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Coca-Cola’s market value dropped by$4 billion on June 14, the day that international soccer star Cristiano Ronaldo was moved two bottles of Coke to the side in favor of water during a European Football Championship press conference.
An expert said it’s difficult to prove causation related to stock price movements, but that it’s not likely the June drop was triggered by criticism that flared months earlier in February after news broke that Coke’s employee diversity training included a message telling people to “try to be less white.”
After Coca-Cola’s market value dropped $4 billion in mid-June, one Facebook post claimed that the loss was due to a boycott against the company in response to news that its employee diversity training included a message telling people to "try to be less white."
"Coca-Cola has lost $4 bil in market value as people are boycotting Coke for their ‘try to be less White’ statement," the post reads.
The post was flagged as part of Facebook’s efforts to combat false news and misinformation on its News Feed. (Read more about our partnership with Facebook.)
In late February, a whistleblower shared images of a diversity and inclusion training course for Coca-Cola’s employees, accessible via LinkedIn, which included a module encouraging people to "try to be less white." The company has since removed links to that content, but not before doctored images of the phrase emblazoned on Coke cans were widely shared online.
As a result of the "try to be less white" training module, calls to boycott the company circulated on social media under hashtags like #boycottcoke and #boycottcocacola.
But there’s no clear evidence that calls to boycott Coke in February triggered market pressure months later.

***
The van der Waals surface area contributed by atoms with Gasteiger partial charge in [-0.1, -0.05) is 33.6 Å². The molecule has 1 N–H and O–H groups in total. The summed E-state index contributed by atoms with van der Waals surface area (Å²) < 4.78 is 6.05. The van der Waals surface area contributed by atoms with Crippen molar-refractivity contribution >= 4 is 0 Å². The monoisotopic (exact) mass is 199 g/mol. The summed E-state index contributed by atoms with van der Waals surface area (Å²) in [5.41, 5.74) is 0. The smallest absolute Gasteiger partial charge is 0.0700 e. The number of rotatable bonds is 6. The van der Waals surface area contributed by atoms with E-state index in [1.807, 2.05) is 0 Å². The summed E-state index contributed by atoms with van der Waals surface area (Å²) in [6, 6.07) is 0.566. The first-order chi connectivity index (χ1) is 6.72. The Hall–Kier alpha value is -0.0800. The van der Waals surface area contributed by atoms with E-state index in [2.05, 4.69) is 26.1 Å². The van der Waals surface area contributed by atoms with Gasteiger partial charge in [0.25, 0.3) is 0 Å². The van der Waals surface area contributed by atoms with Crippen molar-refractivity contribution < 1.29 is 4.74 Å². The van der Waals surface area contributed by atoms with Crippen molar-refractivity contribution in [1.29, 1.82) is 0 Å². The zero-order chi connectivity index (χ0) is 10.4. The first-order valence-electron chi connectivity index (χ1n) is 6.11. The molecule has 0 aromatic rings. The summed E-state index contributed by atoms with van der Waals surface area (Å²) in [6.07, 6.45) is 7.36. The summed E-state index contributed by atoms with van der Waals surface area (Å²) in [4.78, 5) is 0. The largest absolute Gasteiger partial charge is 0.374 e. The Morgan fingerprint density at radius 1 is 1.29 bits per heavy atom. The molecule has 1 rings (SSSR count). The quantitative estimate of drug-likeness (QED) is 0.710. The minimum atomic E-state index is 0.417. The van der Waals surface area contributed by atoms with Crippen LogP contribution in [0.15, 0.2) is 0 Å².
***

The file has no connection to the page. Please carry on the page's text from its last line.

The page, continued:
Stephen Foerster, a professor of finance at the University of Western Ontario, explained that it’s generally difficult to prove causation related to stock price movements.
"Stock prices are driven by all kinds of information, some which may impact the overall market, like economic news, and some that is specific to a particular firm," Foerster said.
Foerster suggested that it’s possible that the "try to be less white" training module may have had a short-term impact on Coke’s stock price relative to the overall market around the time the news circulated in February, but not a long-term impact.
Still, some news outlets, from Fortune Magazine to the Washington Post, have reported that the real cause of the $4 billion market value drop was a viral clip of soccer player Cristiano Ronaldo reaching for water instead of Coke at a press conference for the European Football Championship.
In the June 14 clip, the Portuguese soccer star moves two bottles of Coke to the side and says the Portuguese word for water while raising a bottle to the press.
While the S&P 500 rose 0.4% that day, Coca-Cola's shares dropped 1.6%, from $56.17 at the beginning of the conference to $55.22 by the end of the conference, resulting in an overall loss of $4 billion.
Despite the apparent simultaneity between Coca-Cola’s tumble and Ronaldo’s press conference, Coca-Cola’s Chief Financial Officer John Murphy told Reuters in July that the beverage company has not seen any direct sales impact following Ronaldo’s snub.
"Coca-Cola has lost $4 bil in market value as people are boycotting Coke for their ‘try to be less White’ statement," the Facebook post reads.
While Coca-Cola stoked controversy in February for a diversity and equity employee training module which included the phrase, "try to be less white," there’s no evidence that the statement led to product boycotts that affected the company’s market value in mid-June.
We rate this claim False.
Facebook post, June 25, 2021
Email with Stephen Foerster, Professor of Finance at the University of Western Ontario, July 23, 2021
PolitiFact, No, Coca-Cola didn’t make ‘Try to be less white’ cans, June 10, 2021
Reuters, Fact Check-Coca-Cola can with ‘try to be less white’ slogan not produced by the company, June 10, 2021
USA Today, Fact check: Image of Coca-Cola can urging customers to 'Try to be less white' is altered, June 11, 2021
Sportico, No, Ronaldo Didn’t Wipe Billions From Coke’s Value, June 16, 2021
The Guardian, Coca-Cola’s Ronaldo fiasco highlights risk to brands in social media age, June 18, 2021
Forbes, A Post-Truth World: Why Ronaldo Did Not Move Coca-Cola Share Price, June 19, 2021
Reuters, No direct impact on sales from Ronaldo snub -Coca-Cola CFO, July 21, 2021
NASDAQ, Did Ronaldo Really Cost Coca-Cola (KO) $4 Billion?, June 23, 2021
Fortune, Coca-Cola loses $4 billion in market value after Cristiano Ronaldo shuns Coke, June 16, 2021
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